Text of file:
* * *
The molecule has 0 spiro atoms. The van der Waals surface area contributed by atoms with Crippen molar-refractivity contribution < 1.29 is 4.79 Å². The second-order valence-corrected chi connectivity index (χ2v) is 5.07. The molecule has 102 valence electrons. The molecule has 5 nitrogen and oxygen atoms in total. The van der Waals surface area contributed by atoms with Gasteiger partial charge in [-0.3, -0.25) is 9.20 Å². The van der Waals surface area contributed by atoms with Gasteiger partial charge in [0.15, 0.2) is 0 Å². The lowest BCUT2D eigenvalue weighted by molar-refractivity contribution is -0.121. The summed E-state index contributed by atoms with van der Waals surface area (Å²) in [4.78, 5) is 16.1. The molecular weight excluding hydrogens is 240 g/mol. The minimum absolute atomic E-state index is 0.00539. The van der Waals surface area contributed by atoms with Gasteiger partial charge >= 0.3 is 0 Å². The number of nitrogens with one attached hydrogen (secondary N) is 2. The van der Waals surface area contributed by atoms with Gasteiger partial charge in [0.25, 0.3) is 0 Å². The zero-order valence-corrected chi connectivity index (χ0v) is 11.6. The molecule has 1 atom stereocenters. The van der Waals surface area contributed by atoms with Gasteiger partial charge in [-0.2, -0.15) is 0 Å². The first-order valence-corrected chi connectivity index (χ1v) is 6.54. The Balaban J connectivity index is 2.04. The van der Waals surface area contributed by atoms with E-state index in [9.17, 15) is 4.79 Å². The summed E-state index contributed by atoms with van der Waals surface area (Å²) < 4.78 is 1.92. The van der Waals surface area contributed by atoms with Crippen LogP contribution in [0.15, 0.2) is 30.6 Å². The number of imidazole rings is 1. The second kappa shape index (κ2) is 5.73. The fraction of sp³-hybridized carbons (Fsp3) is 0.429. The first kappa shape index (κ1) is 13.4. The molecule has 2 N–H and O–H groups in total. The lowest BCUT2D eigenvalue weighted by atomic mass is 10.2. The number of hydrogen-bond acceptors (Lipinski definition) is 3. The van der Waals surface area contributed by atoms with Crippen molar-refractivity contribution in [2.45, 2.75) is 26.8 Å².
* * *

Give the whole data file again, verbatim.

The molecule has 0 spiro atoms. The van der Waals surface area contributed by atoms with Crippen molar-refractivity contribution < 1.29 is 4.79 Å². The second-order valence-corrected chi connectivity index (χ2v) is 5.07. The molecule has 102 valence electrons. The molecule has 5 nitrogen and oxygen atoms in total. The van der Waals surface area contributed by atoms with Gasteiger partial charge in [-0.3, -0.25) is 9.20 Å². The van der Waals surface area contributed by atoms with Gasteiger partial charge in [0.15, 0.2) is 0 Å². The lowest BCUT2D eigenvalue weighted by molar-refractivity contribution is -0.121. The summed E-state index contributed by atoms with van der Waals surface area (Å²) in [4.78, 5) is 16.1. The molecular weight excluding hydrogens is 240 g/mol. The minimum absolute atomic E-state index is 0.00539. The van der Waals surface area contributed by atoms with Gasteiger partial charge >= 0.3 is 0 Å². The number of nitrogens with one attached hydrogen (secondary N) is 2. The van der Waals surface area contributed by atoms with Gasteiger partial charge in [0.25, 0.3) is 0 Å². The zero-order valence-corrected chi connectivity index (χ0v) is 11.6. The molecule has 1 atom stereocenters. The van der Waals surface area contributed by atoms with Gasteiger partial charge in [-0.2, -0.15) is 0 Å². The first-order valence-corrected chi connectivity index (χ1v) is 6.54. The Balaban J connectivity index is 2.04. The van der Waals surface area contributed by atoms with E-state index in [9.17, 15) is 4.79 Å². The summed E-state index contributed by atoms with van der Waals surface area (Å²) < 4.78 is 1.92. The van der Waals surface area contributed by atoms with Crippen LogP contribution in [0.15, 0.2) is 30.6 Å². The number of imidazole rings is 1. The second kappa shape index (κ2) is 5.73. The fraction of sp³-hybridized carbons (Fsp3) is 0.429. The first kappa shape index (κ1) is 13.4. The molecule has 2 N–H and O–H groups in total. The lowest BCUT2D eigenvalue weighted by atomic mass is 10.2. The number of hydrogen-bond acceptors (Lipinski definition) is 3. The van der Waals surface area contributed by atoms with Crippen molar-refractivity contribution in [2.45, 2.75) is 26.8 Å².